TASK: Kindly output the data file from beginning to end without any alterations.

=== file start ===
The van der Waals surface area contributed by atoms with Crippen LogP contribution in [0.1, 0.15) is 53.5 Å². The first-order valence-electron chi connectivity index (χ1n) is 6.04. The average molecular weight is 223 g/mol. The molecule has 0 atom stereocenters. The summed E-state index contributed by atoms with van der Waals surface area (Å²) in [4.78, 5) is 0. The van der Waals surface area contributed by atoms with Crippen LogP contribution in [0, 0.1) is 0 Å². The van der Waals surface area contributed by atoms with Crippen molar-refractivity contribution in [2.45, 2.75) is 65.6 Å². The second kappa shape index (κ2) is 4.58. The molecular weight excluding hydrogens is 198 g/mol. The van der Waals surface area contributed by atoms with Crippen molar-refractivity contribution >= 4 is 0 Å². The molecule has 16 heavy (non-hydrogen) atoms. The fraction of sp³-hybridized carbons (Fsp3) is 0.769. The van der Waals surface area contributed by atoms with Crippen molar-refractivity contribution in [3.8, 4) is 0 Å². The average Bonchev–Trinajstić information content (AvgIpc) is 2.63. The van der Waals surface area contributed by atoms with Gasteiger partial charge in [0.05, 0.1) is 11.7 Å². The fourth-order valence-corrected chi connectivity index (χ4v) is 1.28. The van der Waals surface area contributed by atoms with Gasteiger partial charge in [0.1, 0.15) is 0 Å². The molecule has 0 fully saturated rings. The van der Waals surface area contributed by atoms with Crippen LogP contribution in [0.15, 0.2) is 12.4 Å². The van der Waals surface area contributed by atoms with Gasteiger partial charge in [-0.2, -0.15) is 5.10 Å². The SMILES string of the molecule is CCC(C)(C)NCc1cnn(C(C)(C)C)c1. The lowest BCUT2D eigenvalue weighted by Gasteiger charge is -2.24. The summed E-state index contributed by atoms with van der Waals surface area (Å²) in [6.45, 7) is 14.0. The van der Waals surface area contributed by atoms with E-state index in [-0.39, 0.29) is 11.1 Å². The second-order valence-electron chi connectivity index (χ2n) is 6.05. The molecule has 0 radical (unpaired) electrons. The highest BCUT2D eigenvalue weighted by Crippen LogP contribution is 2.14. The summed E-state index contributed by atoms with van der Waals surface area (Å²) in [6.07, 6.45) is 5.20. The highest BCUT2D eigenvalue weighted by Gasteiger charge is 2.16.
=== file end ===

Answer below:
The van der Waals surface area contributed by atoms with Crippen LogP contribution in [0.1, 0.15) is 53.5 Å². The first-order valence-electron chi connectivity index (χ1n) is 6.04. The average molecular weight is 223 g/mol. The molecule has 0 atom stereocenters. The summed E-state index contributed by atoms with van der Waals surface area (Å²) in [4.78, 5) is 0. The van der Waals surface area contributed by atoms with Crippen LogP contribution in [0, 0.1) is 0 Å². The van der Waals surface area contributed by atoms with Crippen molar-refractivity contribution in [2.45, 2.75) is 65.6 Å². The second kappa shape index (κ2) is 4.58. The molecular weight excluding hydrogens is 198 g/mol. The van der Waals surface area contributed by atoms with Crippen molar-refractivity contribution >= 4 is 0 Å². The molecule has 16 heavy (non-hydrogen) atoms. The fraction of sp³-hybridized carbons (Fsp3) is 0.769. The van der Waals surface area contributed by atoms with Crippen molar-refractivity contribution in [3.8, 4) is 0 Å². The average Bonchev–Trinajstić information content (AvgIpc) is 2.63. The van der Waals surface area contributed by atoms with Gasteiger partial charge in [0.05, 0.1) is 11.7 Å². The fourth-order valence-corrected chi connectivity index (χ4v) is 1.28. The van der Waals surface area contributed by atoms with Gasteiger partial charge in [0.1, 0.15) is 0 Å². The molecule has 0 fully saturated rings. The van der Waals surface area contributed by atoms with Crippen LogP contribution in [0.15, 0.2) is 12.4 Å². The van der Waals surface area contributed by atoms with Gasteiger partial charge in [-0.2, -0.15) is 5.10 Å². The SMILES string of the molecule is CCC(C)(C)NCc1cnn(C(C)(C)C)c1. The lowest BCUT2D eigenvalue weighted by Gasteiger charge is -2.24. The summed E-state index contributed by atoms with van der Waals surface area (Å²) in [6.45, 7) is 14.0. The van der Waals surface area contributed by atoms with E-state index in [-0.39, 0.29) is 11.1 Å². The second-order valence-electron chi connectivity index (χ2n) is 6.05. The molecule has 0 radical (unpaired) electrons. The highest BCUT2D eigenvalue weighted by Crippen LogP contribution is 2.14. The summed E-state index contributed by atoms with van der Waals surface area (Å²) in [6.07, 6.45) is 5.20. The highest BCUT2D eigenvalue weighted by Gasteiger charge is 2.16.